Biden Supreme Court commission meets for first time as key abortion case looms
Judicial Crisis Network President Carrie Severino breaks down the significance and timing of the case challenging Roe vs. Wade.
A sweeping new study claims that chemical abortions have been associated with more frequent emergency room visits than surgical abortions – raising questions about existing data and the adequacy of federal regulation over a rapidly spreading product.
Released by the anti-abortion Charlotte Lozier Institute (CLI), last week’s research comes just before the Food and Drug Administration (FDA) is expected to decide whether abortion providers should be required to dispense pills in person.
The authors determined types of visits by combing through the codes reported by providers in Medicaid records from 1999-2015. In total, it looked at “423,000 confirmed induced abortions and 121,283 subsequent ER visits occurring within 30 days of the procedure.”
They report “abortion-related” ER visits were higher and increased at a faster rate (per 1,000 abortions) for the chemical version than they did after surgical procedures. A similar trend was observed for abortions the authors say were “miscoded” as “spontaneous” since they occurred within 30 days of women receiving either the chemical or surgical versions.
Those increases were consistent with growing use of the pill – specifically to 50% of all abortions in 2015 – after the FDA’s authorization in 2000.
Janet Woodcock, the acting FDA commissioner, argued in April that existing literature doesn’t indicate serious complications arising without the in-person requirement.
She added that the Center for Drug Evaluation and Research, housed within the FDA, found that “the small number of adverse events reported to FDA during COVID-19 … provide no indication that any program deviation or noncompliance with the Mifepristone REMS Program contributed to the reported adverse events.” REMS – Risk Evaluation and Mitigation Strategy – refers to safety protocols for taking the medication.
The American College of Obstetricians and Gynecologists (ACOG) praised the Biden administration’s decision as a way to protect patients and medical professionals from contracting COVID-19 during in-person visits. It also maintained that studies had shown the drug to be “a safe, effective medication.”
By contrast, the Trump administration defended the restrictions, telling Vice they served to “ensure that the benefits of the drug outweigh its risks.”
Chemical abortions have raised special concern as online and overseas suppliers have emerged – making remote dispensing easier and less likely to be regulated.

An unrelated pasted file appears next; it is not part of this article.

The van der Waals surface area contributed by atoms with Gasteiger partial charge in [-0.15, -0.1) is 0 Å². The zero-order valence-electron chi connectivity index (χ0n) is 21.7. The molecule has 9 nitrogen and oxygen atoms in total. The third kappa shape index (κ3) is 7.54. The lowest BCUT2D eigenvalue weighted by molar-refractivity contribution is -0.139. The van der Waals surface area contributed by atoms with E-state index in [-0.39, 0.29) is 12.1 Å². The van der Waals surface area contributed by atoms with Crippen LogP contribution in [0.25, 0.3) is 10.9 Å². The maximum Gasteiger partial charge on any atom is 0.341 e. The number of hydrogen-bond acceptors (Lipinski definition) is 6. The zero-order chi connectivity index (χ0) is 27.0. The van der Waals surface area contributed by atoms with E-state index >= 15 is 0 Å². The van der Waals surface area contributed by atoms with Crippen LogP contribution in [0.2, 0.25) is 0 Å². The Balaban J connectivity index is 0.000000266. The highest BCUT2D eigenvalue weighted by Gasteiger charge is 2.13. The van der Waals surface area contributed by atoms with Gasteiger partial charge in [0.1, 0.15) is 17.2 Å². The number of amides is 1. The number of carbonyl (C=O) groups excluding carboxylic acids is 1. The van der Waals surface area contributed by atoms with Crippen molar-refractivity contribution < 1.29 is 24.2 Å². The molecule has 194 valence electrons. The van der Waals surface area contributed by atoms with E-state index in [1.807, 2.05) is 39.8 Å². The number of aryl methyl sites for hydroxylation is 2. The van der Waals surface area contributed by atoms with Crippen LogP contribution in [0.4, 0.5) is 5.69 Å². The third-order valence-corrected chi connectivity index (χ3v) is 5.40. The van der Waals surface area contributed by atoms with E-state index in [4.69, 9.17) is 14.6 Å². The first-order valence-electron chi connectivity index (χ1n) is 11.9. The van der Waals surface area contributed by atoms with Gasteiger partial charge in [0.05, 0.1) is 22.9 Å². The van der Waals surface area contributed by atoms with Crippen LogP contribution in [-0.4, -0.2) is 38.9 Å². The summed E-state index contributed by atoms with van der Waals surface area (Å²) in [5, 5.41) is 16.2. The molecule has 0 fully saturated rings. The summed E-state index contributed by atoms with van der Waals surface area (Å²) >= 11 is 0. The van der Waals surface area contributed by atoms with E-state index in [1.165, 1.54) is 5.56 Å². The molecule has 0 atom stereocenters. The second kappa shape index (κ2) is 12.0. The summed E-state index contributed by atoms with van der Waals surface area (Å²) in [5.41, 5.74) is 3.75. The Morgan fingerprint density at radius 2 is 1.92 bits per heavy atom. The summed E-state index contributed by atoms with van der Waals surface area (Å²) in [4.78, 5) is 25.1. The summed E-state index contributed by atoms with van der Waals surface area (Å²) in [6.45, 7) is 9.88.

The American Association of Pro-Life Obstetricians and Gynecologists (AAPLOG) has said in-person visits are critical to detecting ectopic pregnancies, which can be life threatening; ensuring accurate estimations of gestational age; and for determining whether women need the medication Rhogam, which is used to prevent complications in future pregnancies.
The FDA said in a recent court filing that it expects to complete its review of the in-person dispensing requirement by Dec. 16.
Reaching a more complete picture of chemical abortion complications in the U.S.
Last week’s study adds to a relatively incomplete picture of chemical abortion in the U.S. at a time when that alternative is expected to grow as states make obtaining the surgical version more difficult.
Critics of chemical or medicinal abortion contend that both U.S. data and the FDA’s knowledge of so-called “adverse incidents” is woefully inadequate.
The FDA’s adverse event reporting, for example, only covers deaths and relies on reporting from manufacturers. Its website recognizes several factors, like timing of marketing, that might influence reporting as well.
The Food and Drug Administration in Washington, D.C., on Jan. 13, 2020.
AAPLOG’s Dr. Christina Francis previously told Fox News that “many studies show that on average 5-8% of women need emergency room visits for complications, and this does not even include the number of surgeries done in the abortion clinics.”
She added: “5% of the 3.7 million women who have used Mifepristone according to FDA estimates means at least 185,000 women have suffered and needed surgery and medical treatment as a result.”
CLI’s study also aligns with one from Finland, which has a single payer system that makes tracking the issue easier. That 2009 study, which used a cohort of more than 42,000 women, found that chemical abortions saw a four-fold higher rate of adverse events compared to surgical. It concluded, however, that both forms are generally safe.
Reporting by the Centers for Disease Control (CDC) excludes California, New Hampshire and Maryland. Medicaid, meanwhile, focuses on low-income women and CLI’s study utilized data from 17 states. Last week’s study was able to account for California in 2015 – an inclusion that “more than doubled” the number of chemical abortions.
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